The cabinet, sitting on a later 19th century base, with barley twist legs. The cabinet is made of tortoiseshell and ivory with pierced silver escutcheons and hinges and two doors opening to reveal an arrangement of five-fitted square drawers on the top, three larger drawers on both sides of the central opening which has an oblong drawer above and below. The central door is decorated with a carved ivory arched doorway on two pillars; set within the arched opening is a silver escutcheon with a design of a double-headed eagle. The drawers are framed with ivory mouldings and each pull has an ornate silver escutcheon around it.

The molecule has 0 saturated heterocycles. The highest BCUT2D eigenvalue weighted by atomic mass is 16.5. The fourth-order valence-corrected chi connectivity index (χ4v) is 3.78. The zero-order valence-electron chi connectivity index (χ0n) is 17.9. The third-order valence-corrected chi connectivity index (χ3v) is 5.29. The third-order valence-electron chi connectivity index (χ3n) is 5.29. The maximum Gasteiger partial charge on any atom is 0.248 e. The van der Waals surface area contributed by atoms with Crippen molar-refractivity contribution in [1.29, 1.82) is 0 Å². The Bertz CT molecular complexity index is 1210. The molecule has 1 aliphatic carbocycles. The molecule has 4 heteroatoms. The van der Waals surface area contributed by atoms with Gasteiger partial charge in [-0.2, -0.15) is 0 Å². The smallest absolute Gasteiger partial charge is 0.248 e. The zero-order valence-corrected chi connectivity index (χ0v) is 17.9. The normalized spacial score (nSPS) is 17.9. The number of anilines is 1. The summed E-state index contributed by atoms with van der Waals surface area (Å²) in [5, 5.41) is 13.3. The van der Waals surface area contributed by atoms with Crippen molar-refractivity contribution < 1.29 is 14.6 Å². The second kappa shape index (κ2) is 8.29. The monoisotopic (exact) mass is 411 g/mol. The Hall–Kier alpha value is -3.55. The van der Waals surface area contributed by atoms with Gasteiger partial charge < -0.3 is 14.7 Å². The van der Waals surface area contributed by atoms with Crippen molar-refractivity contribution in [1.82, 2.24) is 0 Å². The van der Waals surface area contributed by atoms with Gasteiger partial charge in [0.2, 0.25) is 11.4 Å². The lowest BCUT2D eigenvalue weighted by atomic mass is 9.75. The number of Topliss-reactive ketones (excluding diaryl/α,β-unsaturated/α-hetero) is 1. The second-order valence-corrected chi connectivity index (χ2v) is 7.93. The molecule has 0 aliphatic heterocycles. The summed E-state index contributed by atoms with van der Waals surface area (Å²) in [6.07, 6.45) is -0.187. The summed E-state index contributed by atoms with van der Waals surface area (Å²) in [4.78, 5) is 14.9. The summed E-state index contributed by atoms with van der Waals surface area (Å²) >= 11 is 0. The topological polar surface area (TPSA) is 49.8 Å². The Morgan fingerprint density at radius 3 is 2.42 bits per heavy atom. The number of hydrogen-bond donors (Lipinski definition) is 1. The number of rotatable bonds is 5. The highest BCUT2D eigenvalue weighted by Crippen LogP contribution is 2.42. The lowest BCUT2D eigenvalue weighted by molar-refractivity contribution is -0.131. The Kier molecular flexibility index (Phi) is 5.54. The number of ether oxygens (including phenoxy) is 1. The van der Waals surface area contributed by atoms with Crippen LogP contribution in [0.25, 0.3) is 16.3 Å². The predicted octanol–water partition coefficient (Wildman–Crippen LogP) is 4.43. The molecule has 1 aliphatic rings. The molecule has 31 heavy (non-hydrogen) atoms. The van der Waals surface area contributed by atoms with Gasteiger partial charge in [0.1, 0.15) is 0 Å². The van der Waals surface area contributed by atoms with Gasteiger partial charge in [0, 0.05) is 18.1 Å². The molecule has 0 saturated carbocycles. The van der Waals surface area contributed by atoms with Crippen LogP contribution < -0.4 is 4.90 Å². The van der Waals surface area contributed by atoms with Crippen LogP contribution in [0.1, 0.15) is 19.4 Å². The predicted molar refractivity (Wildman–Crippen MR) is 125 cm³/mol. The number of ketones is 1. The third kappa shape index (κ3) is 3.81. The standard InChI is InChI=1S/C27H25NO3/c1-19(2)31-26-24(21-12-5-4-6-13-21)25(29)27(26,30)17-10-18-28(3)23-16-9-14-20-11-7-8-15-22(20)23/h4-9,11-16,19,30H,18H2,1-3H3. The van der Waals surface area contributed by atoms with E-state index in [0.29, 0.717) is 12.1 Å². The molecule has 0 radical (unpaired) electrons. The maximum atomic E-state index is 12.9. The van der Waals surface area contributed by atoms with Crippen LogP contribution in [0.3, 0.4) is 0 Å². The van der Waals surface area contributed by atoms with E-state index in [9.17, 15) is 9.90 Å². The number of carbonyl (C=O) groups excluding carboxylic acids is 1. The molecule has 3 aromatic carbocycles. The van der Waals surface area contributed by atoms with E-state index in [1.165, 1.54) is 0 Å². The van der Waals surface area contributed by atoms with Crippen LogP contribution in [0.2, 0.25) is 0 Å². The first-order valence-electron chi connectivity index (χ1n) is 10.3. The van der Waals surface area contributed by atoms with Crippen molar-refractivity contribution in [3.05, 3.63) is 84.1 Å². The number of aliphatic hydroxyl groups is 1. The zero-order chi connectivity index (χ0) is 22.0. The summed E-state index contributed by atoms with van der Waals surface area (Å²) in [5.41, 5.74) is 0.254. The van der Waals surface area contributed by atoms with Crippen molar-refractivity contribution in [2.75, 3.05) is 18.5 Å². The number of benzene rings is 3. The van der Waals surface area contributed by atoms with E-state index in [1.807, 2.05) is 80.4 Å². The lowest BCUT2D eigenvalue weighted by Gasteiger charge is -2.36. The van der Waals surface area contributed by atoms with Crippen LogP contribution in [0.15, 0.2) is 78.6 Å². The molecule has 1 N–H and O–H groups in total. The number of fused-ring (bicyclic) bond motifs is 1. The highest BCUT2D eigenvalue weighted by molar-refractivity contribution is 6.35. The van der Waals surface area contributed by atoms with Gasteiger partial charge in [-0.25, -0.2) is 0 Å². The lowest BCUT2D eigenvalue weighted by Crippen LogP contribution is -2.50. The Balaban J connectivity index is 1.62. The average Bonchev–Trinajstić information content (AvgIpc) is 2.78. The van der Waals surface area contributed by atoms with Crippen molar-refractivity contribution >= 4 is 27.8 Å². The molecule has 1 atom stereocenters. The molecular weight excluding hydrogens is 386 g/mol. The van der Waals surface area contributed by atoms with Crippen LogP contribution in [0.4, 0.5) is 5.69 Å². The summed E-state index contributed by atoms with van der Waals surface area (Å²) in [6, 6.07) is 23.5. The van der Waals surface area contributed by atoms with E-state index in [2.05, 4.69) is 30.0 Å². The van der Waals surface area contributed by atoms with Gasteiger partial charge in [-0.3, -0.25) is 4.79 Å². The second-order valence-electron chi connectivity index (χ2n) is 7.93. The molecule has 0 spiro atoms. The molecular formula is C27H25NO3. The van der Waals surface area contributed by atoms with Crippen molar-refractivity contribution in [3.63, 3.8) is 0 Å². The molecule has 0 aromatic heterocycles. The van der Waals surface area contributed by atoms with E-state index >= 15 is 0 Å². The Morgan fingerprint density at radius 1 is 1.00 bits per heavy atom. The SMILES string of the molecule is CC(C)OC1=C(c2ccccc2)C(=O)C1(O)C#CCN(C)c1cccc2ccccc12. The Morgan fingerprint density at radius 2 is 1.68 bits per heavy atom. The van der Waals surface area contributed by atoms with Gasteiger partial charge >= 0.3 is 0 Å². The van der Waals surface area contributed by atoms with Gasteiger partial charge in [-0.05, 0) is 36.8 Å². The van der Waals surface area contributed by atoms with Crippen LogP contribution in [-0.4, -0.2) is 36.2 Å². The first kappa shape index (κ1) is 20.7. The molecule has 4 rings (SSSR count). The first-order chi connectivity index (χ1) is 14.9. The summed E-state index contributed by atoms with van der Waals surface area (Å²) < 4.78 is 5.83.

The outside of the cabinet has six-silver hinges and in the centre a large design of an intricate silver escutcheon with a fierce double-headed eagle. Each of the eagle’s head has a sharp beak and a short mane; the body is covered with short plumage. The creature shares a wedge-shaped tail and wings that curve sharply at the ends. The double-headed eagle is set against dense scrolls of flowers. The outer edge of the escutcheon has a design of stylised floral scrolls. The decoration on the silver hinges is of dense floral design. Stylistically, the decoration on both the escutcheon and the hinges seemingly derives from the Sinhalese applied arts and architecture. The motif of the double-headed eagle is known from Sinhalese wood and metalwork. However, on this cabinet the decoration of the escutcheons and the hinges has fused into a distinct European form. For an analysis of Ceylonese decorative motifs, see Ananda K. Coomaraswamy, Mediaeval Sinhalese Art, Pantheon Books, New York, 1956, e.g. plate XXIII. A similar silver-mounted tortoiseshell cabinet is in the Peabody Essex Museum, Salem, museum no. 1996 AE85318, and was exhibited in Dutch New York between East and West; The World of Margrieta van Varick, Bard Graduate Center, New York, 2009-2010, no. 24, p. 165-166 in catalogue.